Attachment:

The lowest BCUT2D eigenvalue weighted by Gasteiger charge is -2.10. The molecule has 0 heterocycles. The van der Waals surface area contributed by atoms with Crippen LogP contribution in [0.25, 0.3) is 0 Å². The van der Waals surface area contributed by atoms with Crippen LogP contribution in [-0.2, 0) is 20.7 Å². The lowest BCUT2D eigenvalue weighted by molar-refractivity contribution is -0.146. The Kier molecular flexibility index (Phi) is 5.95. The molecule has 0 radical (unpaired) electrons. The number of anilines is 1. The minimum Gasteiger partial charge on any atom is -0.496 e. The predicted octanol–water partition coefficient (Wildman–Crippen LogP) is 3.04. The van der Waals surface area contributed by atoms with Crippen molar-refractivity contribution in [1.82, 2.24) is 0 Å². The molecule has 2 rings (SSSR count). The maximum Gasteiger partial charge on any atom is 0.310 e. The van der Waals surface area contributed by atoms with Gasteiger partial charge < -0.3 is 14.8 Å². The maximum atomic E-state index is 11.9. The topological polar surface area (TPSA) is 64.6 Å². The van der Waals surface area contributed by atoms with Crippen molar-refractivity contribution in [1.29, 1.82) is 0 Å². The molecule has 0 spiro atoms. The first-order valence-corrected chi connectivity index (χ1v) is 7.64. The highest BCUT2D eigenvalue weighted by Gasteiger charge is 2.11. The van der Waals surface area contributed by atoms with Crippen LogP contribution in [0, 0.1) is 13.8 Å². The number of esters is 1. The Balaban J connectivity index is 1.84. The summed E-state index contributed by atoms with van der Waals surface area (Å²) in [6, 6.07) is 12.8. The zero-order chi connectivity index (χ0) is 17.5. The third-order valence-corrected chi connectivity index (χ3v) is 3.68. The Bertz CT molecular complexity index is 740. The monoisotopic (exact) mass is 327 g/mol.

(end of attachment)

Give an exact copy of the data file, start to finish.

The lowest BCUT2D eigenvalue weighted by Gasteiger charge is -2.10. The molecule has 0 heterocycles. The van der Waals surface area contributed by atoms with Crippen LogP contribution in [0.25, 0.3) is 0 Å². The van der Waals surface area contributed by atoms with Crippen LogP contribution in [-0.2, 0) is 20.7 Å². The lowest BCUT2D eigenvalue weighted by molar-refractivity contribution is -0.146. The Kier molecular flexibility index (Phi) is 5.95. The molecule has 0 radical (unpaired) electrons. The number of anilines is 1. The minimum Gasteiger partial charge on any atom is -0.496 e. The predicted octanol–water partition coefficient (Wildman–Crippen LogP) is 3.04. The van der Waals surface area contributed by atoms with Crippen molar-refractivity contribution in [1.82, 2.24) is 0 Å². The molecule has 2 rings (SSSR count). The maximum Gasteiger partial charge on any atom is 0.310 e. The van der Waals surface area contributed by atoms with Gasteiger partial charge < -0.3 is 14.8 Å². The maximum atomic E-state index is 11.9. The topological polar surface area (TPSA) is 64.6 Å². The van der Waals surface area contributed by atoms with Crippen molar-refractivity contribution in [1.29, 1.82) is 0 Å². The molecule has 0 spiro atoms. The first-order valence-corrected chi connectivity index (χ1v) is 7.64. The highest BCUT2D eigenvalue weighted by Gasteiger charge is 2.11. The van der Waals surface area contributed by atoms with Crippen LogP contribution in [0, 0.1) is 13.8 Å². The number of esters is 1. The Balaban J connectivity index is 1.84. The summed E-state index contributed by atoms with van der Waals surface area (Å²) in [6, 6.07) is 12.8. The zero-order chi connectivity index (χ0) is 17.5. The third-order valence-corrected chi connectivity index (χ3v) is 3.68. The Bertz CT molecular complexity index is 740. The monoisotopic (exact) mass is 327 g/mol.